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dc.contributor.authorMontague, P. Read
dc.contributor.authorHarvey, Ann H.
dc.contributor.authorKirk, Ulrich
dc.identifier.citationRead Montague, Ann Harvey, and Ulrich Kirk (May 31st 2014). Using fMRI to Study Valuation and Choice. In: Advanced Brain Neuroimaging Topics in Health and Disease - Methods and Applications, T. Dorina Papageorgiou, George I. Christopoulos and Stelios M. Smirnakis, IntechOpen, Available from:
dc.description.abstractThe ability to make decisions relies on brain mechanisms designed to value our environment and elicit appropriate actions based on those values. These mechanisms allow an agent to predict the value of a potential action both immediately and into the future, and then execute the chosen action. Because the ability to find food or choose a mate directly impacts the survival of a species, it is easy to see how these goal-seeking behaviors would acquire reward value in the brain. But what is the internal value of a piece of art, a label on a bottle, an idea, or a social gesture by another person? Humans use resources (both energy and money) to acquire these types of abstract rewards, and they affect decision-making behavior in a manner similar to primary rewards such as food, water, and sex. In fact, abstract rewards can be powerful motivators: pursuit of these rewards can even cause humans to forego basic needs to acquire them. In this chapter we review experiments in the field of neuroimaging that explore how value is constructed in the human brain across a variety of domains. We then focus on a series of experiments conducted to probe the brain responses underlying preference decisions for art, and how these preferences can be altered by external variables in the environment. These experiments combine neuroscience, psychology, and economics to probe the underlying neurobiology of valuation and choice behavior in humans.en_US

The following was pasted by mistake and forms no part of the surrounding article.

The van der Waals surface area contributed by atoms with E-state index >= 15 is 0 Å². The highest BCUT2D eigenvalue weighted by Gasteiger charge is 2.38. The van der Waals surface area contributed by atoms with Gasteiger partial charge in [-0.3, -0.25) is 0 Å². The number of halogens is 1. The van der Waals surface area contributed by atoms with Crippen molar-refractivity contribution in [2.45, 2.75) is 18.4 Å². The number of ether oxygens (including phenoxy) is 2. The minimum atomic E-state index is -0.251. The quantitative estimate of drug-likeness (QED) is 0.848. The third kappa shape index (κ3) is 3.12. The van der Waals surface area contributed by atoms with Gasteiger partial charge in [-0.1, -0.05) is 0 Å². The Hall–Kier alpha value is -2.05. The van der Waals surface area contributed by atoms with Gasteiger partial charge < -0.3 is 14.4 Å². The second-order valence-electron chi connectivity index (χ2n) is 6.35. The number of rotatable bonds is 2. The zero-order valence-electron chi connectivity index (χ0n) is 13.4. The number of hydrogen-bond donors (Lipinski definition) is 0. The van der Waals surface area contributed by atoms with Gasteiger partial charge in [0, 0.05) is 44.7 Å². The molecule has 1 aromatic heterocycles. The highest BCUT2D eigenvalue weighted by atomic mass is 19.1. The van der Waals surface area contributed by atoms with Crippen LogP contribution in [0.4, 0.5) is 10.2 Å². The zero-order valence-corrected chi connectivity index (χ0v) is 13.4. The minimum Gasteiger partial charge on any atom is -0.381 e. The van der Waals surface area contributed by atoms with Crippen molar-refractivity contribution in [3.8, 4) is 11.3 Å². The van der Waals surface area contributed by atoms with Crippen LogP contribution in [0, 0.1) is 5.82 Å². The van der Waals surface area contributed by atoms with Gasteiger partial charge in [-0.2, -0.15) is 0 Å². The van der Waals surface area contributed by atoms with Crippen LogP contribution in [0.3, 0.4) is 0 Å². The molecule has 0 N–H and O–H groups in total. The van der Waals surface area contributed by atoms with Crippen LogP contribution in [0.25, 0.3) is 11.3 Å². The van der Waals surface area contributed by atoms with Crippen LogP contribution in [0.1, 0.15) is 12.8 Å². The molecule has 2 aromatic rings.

dc.publisherInTech Openen_US
dc.rightsCreative Commons Attribution 3.0*
dc.titleUsing fMRI to Study Valuation and Choiceen_US
dc.typeBook chapteren_US

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Creative Commons Attribution 3.0
License: Creative Commons Attribution 3.0